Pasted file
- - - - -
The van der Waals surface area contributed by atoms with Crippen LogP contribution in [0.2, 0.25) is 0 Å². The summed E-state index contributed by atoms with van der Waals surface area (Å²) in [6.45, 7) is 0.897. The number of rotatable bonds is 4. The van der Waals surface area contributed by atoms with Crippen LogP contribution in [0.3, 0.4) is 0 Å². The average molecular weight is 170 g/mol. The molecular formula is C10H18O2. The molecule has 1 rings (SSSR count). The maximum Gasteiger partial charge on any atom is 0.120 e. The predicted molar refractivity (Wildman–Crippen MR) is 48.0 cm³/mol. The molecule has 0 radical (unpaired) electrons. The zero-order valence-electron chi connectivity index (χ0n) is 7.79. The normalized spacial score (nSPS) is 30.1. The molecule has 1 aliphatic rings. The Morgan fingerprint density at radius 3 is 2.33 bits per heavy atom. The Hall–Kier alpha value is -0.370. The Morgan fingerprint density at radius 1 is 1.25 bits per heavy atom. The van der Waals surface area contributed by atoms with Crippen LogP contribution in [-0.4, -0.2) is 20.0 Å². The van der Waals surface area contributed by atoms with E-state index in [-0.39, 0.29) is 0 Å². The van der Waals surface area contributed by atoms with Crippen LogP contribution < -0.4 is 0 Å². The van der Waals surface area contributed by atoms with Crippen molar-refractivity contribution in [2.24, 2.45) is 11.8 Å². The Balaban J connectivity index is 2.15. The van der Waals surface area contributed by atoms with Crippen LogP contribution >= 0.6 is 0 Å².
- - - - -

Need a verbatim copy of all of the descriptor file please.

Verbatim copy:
The van der Waals surface area contributed by atoms with Crippen LogP contribution in [0.2, 0.25) is 0 Å². The summed E-state index contributed by atoms with van der Waals surface area (Å²) in [6.45, 7) is 0.897. The number of rotatable bonds is 4. The van der Waals surface area contributed by atoms with Crippen LogP contribution in [0.3, 0.4) is 0 Å². The average molecular weight is 170 g/mol. The molecular formula is C10H18O2. The molecule has 1 rings (SSSR count). The maximum Gasteiger partial charge on any atom is 0.120 e. The predicted molar refractivity (Wildman–Crippen MR) is 48.0 cm³/mol. The molecule has 0 radical (unpaired) electrons. The zero-order valence-electron chi connectivity index (χ0n) is 7.79. The normalized spacial score (nSPS) is 30.1. The molecule has 1 aliphatic rings. The Morgan fingerprint density at radius 3 is 2.33 bits per heavy atom. The Hall–Kier alpha value is -0.370. The Morgan fingerprint density at radius 1 is 1.25 bits per heavy atom. The van der Waals surface area contributed by atoms with Crippen LogP contribution in [-0.4, -0.2) is 20.0 Å². The van der Waals surface area contributed by atoms with E-state index in [-0.39, 0.29) is 0 Å². The van der Waals surface area contributed by atoms with Crippen LogP contribution < -0.4 is 0 Å². The van der Waals surface area contributed by atoms with Crippen molar-refractivity contribution in [2.24, 2.45) is 11.8 Å². The Balaban J connectivity index is 2.15. The van der Waals surface area contributed by atoms with Crippen LogP contribution >= 0.6 is 0 Å².